Heart Of Darkness:
The first season of Delhi Crime (2019) hit the right buttons, coming out when the horror of the 2012 Nirbhaya rape case had not yet slid out of the minds of people. The International Emmy award-winning Netflix series, created by Richie Mehta, depicted with solemn accuracy the police investigation and arrest of the perpetrators.
Unlike so many police procedurals, the series made no attempt to be entertaining, it was all about the sweat and grime of crime detection, so much so that it raised by a few notches the audience’s respect for Delhi police, otherwise notorious for brutality.
Shefali Shah reprises her role as DCP Vartika Chaturvedi in Season 2, this time leading her team into solving a case not as emotionally lacerating perhaps, but just as gruesome. Wealthy senior citizens are murdered in their homes by bandits who use the modus operandi of the kachha-baniyan gang, that ran riot in several parts of the country till the Nineties—they covered their faces, stripped down to their underwear, smeared their bodies with oil to avoid being caught, used hammers, axes and knives to kill with shocking savagery. Belonging to what the British labelled criminal tribes, they were feared for their boldness and cruelty. After Independence, they were “denotified” and even if they gave up their nomadic and criminal lifestyle, they still found it difficult to integrate into regular society.
When more similar murder-dacoities follow, and the efficiency of Delhi police is questioned by the media and political higher ups, the lives of Vartika and her loyal team almost come to a halt in their pursuit of leads. Vartika has an understanding husband (Denzil Smith), but her hard-working assistant Neeti (Rasika Dugal) has ugly spats with her cranky husband (Aakash Dahiya). Without underlining it too much, the series does portray the additional difficulties faced by female police officers; their dedication to duty may lead to a recalcitrant child or sullen husband, while male officers get home food delivered when they are caught up at work.
Vartika is forced to seek the help of a former police officer, Viren Chaddha (Kuldeep Sareen), who had dealt with the denotified tribes (DNTs) in the past. He is arrogant and condescending towards Vartika, and simply orders the rounding up of a whole colony of them, even roughing up the relatives of those who had left their clan. The series, directed by Tanuj Chopra and written by a large scripting team, is on the side of Vartika’s beleaguered crew—Rajesh Tailang and Gopal Datt also return from the last season—but does not shy away from showing the cops’ questionable means of extracting confessions—even Vartika is not averse to a bit of custodial violence provided no marks are left on the body.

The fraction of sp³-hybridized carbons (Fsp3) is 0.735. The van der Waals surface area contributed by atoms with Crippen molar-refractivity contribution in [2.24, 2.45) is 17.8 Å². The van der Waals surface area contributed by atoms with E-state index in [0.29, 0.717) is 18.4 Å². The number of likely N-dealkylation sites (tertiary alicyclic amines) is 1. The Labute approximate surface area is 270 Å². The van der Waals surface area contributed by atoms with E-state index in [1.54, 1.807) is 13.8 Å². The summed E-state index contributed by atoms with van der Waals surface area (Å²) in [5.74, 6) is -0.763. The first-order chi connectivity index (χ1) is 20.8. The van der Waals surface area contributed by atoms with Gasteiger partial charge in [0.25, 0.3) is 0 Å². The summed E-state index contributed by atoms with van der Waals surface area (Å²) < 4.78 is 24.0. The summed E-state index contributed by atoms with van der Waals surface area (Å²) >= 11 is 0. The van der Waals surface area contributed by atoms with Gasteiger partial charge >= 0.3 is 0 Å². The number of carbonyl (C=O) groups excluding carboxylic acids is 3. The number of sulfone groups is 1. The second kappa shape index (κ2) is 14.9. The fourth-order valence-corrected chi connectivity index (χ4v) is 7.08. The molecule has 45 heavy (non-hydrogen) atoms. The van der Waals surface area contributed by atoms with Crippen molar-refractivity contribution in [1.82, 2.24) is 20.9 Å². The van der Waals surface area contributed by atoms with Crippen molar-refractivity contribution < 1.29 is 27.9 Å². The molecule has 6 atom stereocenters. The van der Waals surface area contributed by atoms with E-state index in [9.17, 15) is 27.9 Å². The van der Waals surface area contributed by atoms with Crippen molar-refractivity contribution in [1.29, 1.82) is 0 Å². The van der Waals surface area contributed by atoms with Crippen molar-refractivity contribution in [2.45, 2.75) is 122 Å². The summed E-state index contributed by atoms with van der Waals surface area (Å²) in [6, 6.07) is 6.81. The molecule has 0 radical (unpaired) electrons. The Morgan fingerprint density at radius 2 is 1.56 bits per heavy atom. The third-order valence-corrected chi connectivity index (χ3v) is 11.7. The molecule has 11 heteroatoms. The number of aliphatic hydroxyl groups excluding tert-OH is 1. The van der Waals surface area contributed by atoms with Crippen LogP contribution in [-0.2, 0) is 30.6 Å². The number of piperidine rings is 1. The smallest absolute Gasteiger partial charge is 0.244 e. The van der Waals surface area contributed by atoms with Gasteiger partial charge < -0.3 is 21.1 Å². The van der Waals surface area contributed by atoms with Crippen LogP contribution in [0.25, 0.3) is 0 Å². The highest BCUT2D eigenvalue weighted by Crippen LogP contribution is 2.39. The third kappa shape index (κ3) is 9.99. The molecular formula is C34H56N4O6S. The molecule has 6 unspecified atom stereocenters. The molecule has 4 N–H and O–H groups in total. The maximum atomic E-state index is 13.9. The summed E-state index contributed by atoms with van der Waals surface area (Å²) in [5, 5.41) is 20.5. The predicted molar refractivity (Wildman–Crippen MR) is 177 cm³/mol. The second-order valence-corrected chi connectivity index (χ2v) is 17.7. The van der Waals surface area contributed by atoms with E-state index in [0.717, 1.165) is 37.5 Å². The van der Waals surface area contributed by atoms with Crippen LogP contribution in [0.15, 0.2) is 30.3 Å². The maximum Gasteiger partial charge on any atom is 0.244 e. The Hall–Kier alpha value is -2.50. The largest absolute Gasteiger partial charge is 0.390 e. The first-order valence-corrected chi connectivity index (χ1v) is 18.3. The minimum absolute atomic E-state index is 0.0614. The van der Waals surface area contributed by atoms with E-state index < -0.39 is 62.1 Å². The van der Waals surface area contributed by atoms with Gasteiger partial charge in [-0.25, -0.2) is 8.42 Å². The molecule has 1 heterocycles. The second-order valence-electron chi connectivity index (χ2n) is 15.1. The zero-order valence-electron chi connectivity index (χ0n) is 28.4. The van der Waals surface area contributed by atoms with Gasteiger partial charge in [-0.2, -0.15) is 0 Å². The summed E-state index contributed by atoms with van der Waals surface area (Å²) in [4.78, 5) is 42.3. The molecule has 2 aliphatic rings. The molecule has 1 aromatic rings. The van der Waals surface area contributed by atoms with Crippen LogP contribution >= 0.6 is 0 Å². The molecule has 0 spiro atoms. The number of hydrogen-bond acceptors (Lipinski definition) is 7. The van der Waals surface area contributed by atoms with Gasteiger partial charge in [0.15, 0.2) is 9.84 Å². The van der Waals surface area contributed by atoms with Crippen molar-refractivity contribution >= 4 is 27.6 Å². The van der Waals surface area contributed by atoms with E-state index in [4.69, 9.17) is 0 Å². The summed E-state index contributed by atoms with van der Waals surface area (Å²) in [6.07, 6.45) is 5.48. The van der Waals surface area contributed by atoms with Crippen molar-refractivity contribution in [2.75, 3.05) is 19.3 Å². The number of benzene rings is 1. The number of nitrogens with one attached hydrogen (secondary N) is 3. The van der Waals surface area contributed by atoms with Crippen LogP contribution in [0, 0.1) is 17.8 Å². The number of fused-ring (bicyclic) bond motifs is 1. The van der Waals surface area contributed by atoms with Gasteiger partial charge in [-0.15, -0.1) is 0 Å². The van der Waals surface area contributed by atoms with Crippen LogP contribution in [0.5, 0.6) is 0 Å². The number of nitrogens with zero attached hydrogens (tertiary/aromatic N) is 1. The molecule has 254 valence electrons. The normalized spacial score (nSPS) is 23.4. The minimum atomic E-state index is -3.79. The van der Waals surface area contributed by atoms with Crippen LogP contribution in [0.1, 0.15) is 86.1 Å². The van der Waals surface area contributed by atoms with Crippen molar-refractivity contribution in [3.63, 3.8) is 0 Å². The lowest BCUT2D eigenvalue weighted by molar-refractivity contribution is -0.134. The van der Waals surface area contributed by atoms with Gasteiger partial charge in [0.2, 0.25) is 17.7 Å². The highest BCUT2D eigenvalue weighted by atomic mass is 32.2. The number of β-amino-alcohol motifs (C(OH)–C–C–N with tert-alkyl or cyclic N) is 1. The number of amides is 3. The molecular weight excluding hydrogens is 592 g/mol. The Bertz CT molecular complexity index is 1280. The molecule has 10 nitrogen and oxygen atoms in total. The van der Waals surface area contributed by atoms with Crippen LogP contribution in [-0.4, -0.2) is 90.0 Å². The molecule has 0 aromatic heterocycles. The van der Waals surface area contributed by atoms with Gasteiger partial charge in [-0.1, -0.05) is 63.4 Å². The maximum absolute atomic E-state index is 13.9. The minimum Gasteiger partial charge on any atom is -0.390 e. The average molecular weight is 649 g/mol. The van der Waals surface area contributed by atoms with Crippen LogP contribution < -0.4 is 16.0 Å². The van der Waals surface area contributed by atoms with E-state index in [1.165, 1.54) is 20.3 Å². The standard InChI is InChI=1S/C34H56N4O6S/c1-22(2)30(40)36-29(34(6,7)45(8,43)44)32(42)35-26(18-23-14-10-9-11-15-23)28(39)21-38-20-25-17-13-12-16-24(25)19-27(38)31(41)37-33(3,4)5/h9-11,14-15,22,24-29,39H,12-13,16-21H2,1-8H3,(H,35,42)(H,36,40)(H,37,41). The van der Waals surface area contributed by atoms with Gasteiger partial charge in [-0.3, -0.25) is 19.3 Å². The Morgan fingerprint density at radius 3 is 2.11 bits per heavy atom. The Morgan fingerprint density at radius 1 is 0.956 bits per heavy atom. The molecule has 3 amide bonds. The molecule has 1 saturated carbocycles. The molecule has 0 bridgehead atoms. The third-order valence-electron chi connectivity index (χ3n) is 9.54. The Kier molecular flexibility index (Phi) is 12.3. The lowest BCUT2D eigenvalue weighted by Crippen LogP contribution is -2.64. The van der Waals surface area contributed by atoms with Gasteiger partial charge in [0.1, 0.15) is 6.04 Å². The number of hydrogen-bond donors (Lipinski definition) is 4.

Solving crimes is not all excitement and adventure, it is tedious work, following up flimsy leads, going through hours of CCTV footage (though in this case the getaway car of the killers is not chased up), checking reams of telephone records, and tapping informers. Quite often it is a lucky break that offers a crucial clue. In the midst of all the tension and sleepless fatigue, is pressure from higher-ups and abuse from criminals; the scene with the profane old woman offers a little gleam of humour in the unrelenting gloom of the frenzied killer hunt.
The class differences of the city are seen in the contrast between the palatial mansions of the rich, and the squalid jhuggis of the poor. A voiceover by Vartika states in the beginning the difficulties of policing the “lifestyles of the wealthy” and the “aspirations of the less privileged.” The jaded cops know that crime cannot be controlled, but even they are jolted by the sight of battered and mutilated bodies. (The gory sight of blood-soaked corpses could have been avoided).
With all its architectural grandeur, Delhi looks eerie by night, and David Bolen’s camera captures the city with all its seediness and glamour. The production is meticulously detailed, and the performances excellent. Shefali Shah is the lead actor who hardly ever hits a false note, and she is supported by a brilliant cast, from her group of cops who look like they might have stepped out of the nearest police chowky, down to the actors who have one-scene parts.
The power of the series is that it is rooted in reality, and as long as there are serious crimes, there will be grist for the mill, not just in Delhi, but also in Mumbai and other places in the country. While it is true that Savdhaan India, Crime Patrol and other true crime series cover this field, Delhi Crime is superior mainly due to its finesse and lack of lurid sensationalism.
(This piece first appeared on rediff.com)